Testing the lows
Grain markets seem intent upon testing the lows made in late fall, with corn headed towards $3, beans $8, and wheat $4.50. It has been nothing but losses that have been registered in the grains since the Feb. USDA report confirmed problems in South America production. But in spite of the South American crop problems, prices keep drifting lower. Why?
We are following the financial markets lower, and the sad state of affairs in the world economy right now that have left all markets depressed and in a negative mindset.
Rather than a battle for acres, we are having this spring a battle to try to keep demand levels at decent amounts due to the slowing US and world economies. The only way prices seem comfortable in doing that is to move lower. The negative mindset of the whole world right now when it comes to anything economic is actually quite negative, and it is definitely being reflected in the markets recently.
What will it take to end this negative mindset?
We need some confirmation that economic recovery is on the way or has already started in order for the markets to reverse their current negative psychology. So far, we do not see any concrete sign of that occurring. Right now, money is not flowing into investment or new projects. Instead, money is flowing out of all things economic, with new layoffs and more capital problems in many areas of our economy.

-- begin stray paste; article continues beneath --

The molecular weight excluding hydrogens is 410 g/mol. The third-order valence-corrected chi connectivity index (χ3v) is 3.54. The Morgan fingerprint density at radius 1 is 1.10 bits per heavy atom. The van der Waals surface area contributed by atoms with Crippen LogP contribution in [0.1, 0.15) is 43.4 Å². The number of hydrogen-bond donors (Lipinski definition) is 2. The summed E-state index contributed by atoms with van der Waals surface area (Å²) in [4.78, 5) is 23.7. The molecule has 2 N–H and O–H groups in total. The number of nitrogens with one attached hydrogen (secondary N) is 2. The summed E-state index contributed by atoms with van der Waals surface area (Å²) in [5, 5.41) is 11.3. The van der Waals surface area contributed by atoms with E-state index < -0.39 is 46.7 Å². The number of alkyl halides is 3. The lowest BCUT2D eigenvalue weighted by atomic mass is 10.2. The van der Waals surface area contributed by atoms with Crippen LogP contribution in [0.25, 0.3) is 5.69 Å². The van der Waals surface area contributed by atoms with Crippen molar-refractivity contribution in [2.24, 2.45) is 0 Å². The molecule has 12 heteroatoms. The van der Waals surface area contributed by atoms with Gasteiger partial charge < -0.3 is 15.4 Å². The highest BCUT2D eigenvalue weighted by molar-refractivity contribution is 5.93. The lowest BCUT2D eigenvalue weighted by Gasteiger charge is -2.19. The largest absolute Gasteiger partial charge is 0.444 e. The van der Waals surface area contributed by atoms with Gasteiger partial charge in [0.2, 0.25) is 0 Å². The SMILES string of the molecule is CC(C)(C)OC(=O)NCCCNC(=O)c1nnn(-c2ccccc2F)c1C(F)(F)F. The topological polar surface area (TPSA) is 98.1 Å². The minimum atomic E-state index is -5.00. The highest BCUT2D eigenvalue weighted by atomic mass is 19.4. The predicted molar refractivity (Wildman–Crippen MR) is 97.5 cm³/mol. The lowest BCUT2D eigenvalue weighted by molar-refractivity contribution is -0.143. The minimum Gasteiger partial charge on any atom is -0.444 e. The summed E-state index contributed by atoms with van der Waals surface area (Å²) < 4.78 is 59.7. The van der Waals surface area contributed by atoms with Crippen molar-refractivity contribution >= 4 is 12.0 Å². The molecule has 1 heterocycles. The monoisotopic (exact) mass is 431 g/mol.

Bottom line? Money is still looking for safe havens, waiting for the deflation to end so that is can buy up assets at depressed levels. This money on the sidelines is likely to not be attracted back until it knows that the deflation continues.
And who can argue with the success of that strategy over the last 9 months? Today, cash can buy about 40% more stock than it could just 9 months ago, and also buy 20-30% more house than it did in not much more time. It can buy almost 4x as much oil and more than 2x the grain than it did just 9 months ago. And to acquire all this extra property, there is no tax obligation due!
When there is more money by holding value in cash than any other investment in the world, the capital incentive is to keep it in cash. That doesn't generate any positive return or strong GDP numbers for an economy, and doesn't generate any tax revenue for governments anywhere in the world. Deflation is not an ideal environment for an economy in any country -yet that is exactly what we have today.
Until markets stop deflating, things will remain negative for the time being. So down we continue to go, searching for the lows.
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